Photographers love having lots of gear, that is a known fact in this industry. The reality is sometimes having all that gear is justified because different scenarios result in needing it. Now how to know what is needed and what is not can be tricky but often comes down to experience. I knew when I got the call to fo flying this one beautiful Sunday afternoon that I would not have the right lens. Having been in biplanes before, the 18-35mm would just not be wide enough. A fisheye creates a better perspective but since I didn’t have it I had to make do with what I did have. Now the question is, is it worth getting?
If you ever need a way to help hide a really bad background while adding drama to your aviation images then getting down lower and shooting up can do just that. Whether static or taxing, finding a ditch to stand in or a by just kneeling down you can give that little extra attitude to your shots. Take these Stearmans for example. They were taxiing by at Culpeper and between them and me was a cement rain ditch that was perfect to stand in. Moving forward a couple feet down into the ditch was all it took.
Stearman are just great planes. Don’t need to say anything else about them except that. They certainly don’t have the speed as other fighters do but they have that classic look which i think looks the best when in a sunset. This is a new performer to me, Eddie Andreini and his Super Stearman, modified PR13D. It started out as a primary trainer and was gradually updated to be a performance piece. Eddie isn’t the first Stearman performer to draw in a crowd but definitely has a great show to see.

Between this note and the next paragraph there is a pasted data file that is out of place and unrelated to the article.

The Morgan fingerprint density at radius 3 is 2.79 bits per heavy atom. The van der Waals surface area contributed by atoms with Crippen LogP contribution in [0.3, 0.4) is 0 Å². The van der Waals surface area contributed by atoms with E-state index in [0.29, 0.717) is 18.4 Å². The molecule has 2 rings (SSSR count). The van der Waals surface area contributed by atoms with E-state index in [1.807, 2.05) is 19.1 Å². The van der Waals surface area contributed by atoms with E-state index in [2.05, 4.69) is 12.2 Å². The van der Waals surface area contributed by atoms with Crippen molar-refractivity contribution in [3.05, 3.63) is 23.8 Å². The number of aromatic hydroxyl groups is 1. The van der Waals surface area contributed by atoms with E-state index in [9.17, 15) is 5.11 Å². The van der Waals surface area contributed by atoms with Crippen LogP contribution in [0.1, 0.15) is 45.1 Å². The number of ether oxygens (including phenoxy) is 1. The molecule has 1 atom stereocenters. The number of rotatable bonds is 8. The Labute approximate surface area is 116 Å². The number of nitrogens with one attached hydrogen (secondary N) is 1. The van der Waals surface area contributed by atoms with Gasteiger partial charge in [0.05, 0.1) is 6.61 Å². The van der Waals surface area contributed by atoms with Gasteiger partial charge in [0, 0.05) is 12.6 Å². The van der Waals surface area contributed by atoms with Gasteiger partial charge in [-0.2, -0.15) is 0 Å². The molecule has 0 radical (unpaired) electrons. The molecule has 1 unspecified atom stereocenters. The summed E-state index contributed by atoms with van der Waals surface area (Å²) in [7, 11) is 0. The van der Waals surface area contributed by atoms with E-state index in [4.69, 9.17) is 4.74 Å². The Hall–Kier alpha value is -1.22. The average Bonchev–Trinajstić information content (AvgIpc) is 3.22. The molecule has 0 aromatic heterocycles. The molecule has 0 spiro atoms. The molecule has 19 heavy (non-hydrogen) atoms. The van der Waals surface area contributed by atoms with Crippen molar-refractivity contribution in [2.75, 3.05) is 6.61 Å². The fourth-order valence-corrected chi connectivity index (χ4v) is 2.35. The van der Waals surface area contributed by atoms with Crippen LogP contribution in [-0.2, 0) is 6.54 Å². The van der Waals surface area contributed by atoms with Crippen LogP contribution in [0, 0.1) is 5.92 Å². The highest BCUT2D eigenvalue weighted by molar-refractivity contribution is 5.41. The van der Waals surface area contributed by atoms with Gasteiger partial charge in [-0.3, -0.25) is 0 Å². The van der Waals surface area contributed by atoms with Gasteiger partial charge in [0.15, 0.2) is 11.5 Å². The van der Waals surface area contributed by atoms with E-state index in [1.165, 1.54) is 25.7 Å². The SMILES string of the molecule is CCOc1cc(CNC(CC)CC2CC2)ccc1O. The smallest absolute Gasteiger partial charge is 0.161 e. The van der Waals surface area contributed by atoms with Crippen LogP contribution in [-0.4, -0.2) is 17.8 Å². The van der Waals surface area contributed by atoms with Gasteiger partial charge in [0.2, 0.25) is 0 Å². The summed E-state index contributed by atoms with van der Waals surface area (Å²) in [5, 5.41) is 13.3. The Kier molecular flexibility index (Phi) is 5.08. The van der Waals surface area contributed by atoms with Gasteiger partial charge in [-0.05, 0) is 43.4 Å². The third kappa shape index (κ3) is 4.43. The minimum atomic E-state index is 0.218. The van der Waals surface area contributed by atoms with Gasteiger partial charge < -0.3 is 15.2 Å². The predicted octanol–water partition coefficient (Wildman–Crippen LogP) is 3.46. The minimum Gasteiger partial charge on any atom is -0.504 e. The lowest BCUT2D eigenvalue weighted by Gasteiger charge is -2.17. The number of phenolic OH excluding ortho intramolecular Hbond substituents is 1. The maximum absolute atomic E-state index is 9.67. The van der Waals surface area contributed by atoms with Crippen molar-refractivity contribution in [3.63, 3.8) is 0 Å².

Even though it has been a long week, i still wanted to show a few images from Gillespie Air Show. These are all Steerman shot from outside a local pilots hanger. He was very nice letting us putz around his hanger for the evening, enjoying the planes the nice evening and particularly his collection of aviation memorabilia inside his hanger. The planes are actually his, three went up and i believe he was in the Steve McQueen plane the silver and blue one. It was a nice simple sunset shoot with the planes heading off into the sun.
The last plane in the line up that Sunday morning was the beautiful Red Baron Steerman. It has a beautiful red paint job that makes it stand out against any background especially with the light that morning. We had a great time shooting it last time and yet again we had another great time. When we first photographed the Baron we had a great red rock for the background, this time it was the green shubberies of the desert. Not sure which one i liked better, it was the light on the ground that was great about this last time. The patchy light added a bit more drama to the ground which i tried to incorporate as much as possible. It was more of a challenge and definitely more on the mind this time, using the background to the best of my abilities.
At first i thought the background was what it was. Since we were working with planes i didn’t think we could change it that much. Keeping the background in mind it easy to get used to when to zoom in and when to go wide. When there was buildings it would be tight, when there was clean backgrounds it was wide. Didn’t always stick to that formula but it was helpful to have.